On Self and Family: A daughter's mitigated defense of arranged marriage

My mother met my father once before their wedding on February 3rd 1991. I have often thought about their first encounter, painted a vivid picture in my mind, one that explored the vectors of their thoughts, apprehensions and attraction. My father had heard that my mother was an eligible young college-educated woman and glimpsed a picture circulating around my extended family. With my 3 year old cousin in tow, (possibly to relieve tension) my father makes his way into my grandfather’s parlor in India hesitantly. After a brief stint with tea and snacks, he and my mother are ushered into a room together where they attempt a conversation. I have always imagined my father to be the one to instigate the conversation. My mother was at one point the epitome of demure; she now is completely comfortable with yelling my name across a BJ-size parking lot. My father does not interrogate her, rather he broaches the subject of her aspirations and whether she would be interested in relocating to the United States. This is the essence of their conversation: to an outsider, it seems like an awkward business transaction, where the alcohol, lawyers and small-talk is replaced with tea, relatives and well, small-talk. To me, however, the image is saturated with subtlety. My parents eyes shyly meeting, the words teasing out aspirations and the thoughts that lingered in their minds as my father walked out of the door.

As you might imagine, I asked my mother, the obvious logical question, “What happened after you guys met?” But the response wasn’t nearly as romantic as I had imagined. “I went to bed and then went back to college and forgot the whole thing ever happened until I was told that he was the one who was chosen 3 months before I was married. I approved and then I was married.” I couldn’t believe there wasn’t any wooing involved. To this my mother responds, “He may have written me a letter in between that day and my wedding day. I forget.”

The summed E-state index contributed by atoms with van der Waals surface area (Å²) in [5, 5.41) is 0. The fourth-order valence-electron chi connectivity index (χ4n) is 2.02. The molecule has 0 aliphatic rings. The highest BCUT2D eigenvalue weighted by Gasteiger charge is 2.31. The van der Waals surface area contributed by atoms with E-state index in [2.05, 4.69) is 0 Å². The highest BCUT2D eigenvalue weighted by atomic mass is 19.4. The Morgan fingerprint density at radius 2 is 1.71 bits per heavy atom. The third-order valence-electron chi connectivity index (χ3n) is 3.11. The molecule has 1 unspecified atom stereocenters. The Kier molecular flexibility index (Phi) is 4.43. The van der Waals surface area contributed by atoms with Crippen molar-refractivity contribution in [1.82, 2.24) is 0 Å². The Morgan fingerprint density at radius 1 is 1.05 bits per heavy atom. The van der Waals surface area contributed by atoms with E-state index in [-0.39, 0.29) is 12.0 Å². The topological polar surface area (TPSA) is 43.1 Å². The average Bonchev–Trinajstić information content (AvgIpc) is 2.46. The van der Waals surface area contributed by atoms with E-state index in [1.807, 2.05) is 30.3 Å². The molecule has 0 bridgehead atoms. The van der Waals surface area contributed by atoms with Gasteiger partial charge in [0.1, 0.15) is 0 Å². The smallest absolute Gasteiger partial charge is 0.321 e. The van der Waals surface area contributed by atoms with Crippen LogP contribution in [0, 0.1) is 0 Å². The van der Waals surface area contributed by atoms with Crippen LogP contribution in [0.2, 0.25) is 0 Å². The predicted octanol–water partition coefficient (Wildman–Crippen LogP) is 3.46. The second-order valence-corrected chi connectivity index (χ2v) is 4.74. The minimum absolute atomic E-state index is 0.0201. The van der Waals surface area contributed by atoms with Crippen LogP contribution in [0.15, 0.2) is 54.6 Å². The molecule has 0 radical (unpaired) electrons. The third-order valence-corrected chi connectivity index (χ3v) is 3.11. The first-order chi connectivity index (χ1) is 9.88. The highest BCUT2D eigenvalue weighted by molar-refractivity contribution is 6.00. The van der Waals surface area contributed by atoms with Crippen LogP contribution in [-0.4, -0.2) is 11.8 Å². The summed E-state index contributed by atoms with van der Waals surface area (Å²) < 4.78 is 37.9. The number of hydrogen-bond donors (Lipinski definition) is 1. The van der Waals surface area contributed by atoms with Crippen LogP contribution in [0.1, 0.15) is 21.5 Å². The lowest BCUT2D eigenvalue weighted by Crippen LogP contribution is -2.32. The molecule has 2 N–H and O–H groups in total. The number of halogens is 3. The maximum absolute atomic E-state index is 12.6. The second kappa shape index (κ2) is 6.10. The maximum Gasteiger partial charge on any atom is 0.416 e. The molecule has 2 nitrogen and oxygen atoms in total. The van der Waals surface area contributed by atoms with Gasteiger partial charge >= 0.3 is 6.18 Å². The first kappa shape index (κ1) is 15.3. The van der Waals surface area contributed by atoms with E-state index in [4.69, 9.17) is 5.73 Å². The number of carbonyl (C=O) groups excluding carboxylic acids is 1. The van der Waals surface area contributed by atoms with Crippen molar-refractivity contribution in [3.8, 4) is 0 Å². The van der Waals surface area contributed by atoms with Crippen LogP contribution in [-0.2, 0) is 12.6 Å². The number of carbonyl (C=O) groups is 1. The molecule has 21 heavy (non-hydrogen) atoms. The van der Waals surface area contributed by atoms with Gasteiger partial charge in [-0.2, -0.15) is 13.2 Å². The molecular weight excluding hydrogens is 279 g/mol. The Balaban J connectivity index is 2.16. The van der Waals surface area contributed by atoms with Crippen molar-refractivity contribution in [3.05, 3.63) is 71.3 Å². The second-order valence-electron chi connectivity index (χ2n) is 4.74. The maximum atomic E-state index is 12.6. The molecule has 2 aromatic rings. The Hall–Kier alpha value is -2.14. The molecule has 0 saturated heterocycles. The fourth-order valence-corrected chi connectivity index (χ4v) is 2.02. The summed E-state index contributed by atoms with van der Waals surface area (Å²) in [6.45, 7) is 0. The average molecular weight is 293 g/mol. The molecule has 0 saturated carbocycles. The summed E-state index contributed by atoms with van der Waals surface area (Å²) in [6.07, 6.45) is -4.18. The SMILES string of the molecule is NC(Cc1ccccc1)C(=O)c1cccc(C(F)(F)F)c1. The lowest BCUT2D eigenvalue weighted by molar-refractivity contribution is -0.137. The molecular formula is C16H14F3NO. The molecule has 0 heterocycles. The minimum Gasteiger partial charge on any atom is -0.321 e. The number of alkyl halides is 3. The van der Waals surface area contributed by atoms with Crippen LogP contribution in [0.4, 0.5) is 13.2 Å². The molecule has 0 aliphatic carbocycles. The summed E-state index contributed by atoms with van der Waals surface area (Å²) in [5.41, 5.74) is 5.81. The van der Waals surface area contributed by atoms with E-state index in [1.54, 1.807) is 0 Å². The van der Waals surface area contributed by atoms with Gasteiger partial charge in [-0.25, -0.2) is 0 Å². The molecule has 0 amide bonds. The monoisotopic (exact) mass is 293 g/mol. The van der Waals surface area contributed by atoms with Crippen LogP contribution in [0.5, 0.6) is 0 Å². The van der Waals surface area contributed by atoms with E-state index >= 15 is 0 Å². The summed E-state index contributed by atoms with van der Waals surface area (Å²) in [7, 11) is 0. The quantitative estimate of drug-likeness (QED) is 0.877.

I don’t want to assume things about Indian culture (everyone’s family is different and India is a pretty sizable country) but I do know that there existed, in my family at least, apprehension about talking about your feelings and what marriage means and all that. So I should preface everything I say with the fact that most of what I understand about marriage, I pieced together from subtle things, my mom’s whispering gossip, a rules of couple fighting worksheet posted on our refrigerator (past where my parents thought my eyes could reach), the briefest glimpse of my parents kissing once when I was 7 years old, and the flowers that my father sent without fail on Valentine’s day (a holiday that is not celebrated in my family) every single year since I can remember.

Ten years later, I’m in college and my friend is talking to me about relationships. She’s talking to me about how her boyfriend doesn’t really know what he wants and she wants to dump him. The first thing I think of is to tell her to stick with it, maybe he’s in a bad place right now, but you put all that effort in, why would you want to cut him out so easily? She disagrees, and I say something about how it would be so easy to just have parents set you up. My friend smirks and gives me this look, “Are you serious right now?” She meant, are you suggesting that I be forcibly set up with a 50 year old widower? Are you suggesting that I throw myself into a feminist’s worst nightmare, completely undermining the last 100 years of progress we have made in women’s rights? But I was completely serious.

This. This is the reason I am writing this article. Arranged marriage has this awful reputation among liberal students my age, and I want to help inform and redirect this misconception. It’s hard to know what works and what doesn’t in a relationship and I realize people have boiled this down to a science. There are these massive manuals and self-help books, entire sections of a bookstore of girls (and guys) pouring out their feelings and giving advice on how to keep love going throughout a long-term relationship. But, really, what does love mean to people who pursue an arranged marriage? 11-year-old me was so confused when I heard my mother’s story about her marriage. I mean, my father writes her one letter in 3 months and she forgot whether it existed? Either my mother was the female equivalent of a stud and had letters coming out of the fireplace and windows or something was very iffy about this situation. However, I realized that the problem really was my own, in that, I couldn’t characterize the type of love that my parents shared, I didn’t even know how to conceptualize a love that wasn’t expressed with kisses and flowers and romantic getaways.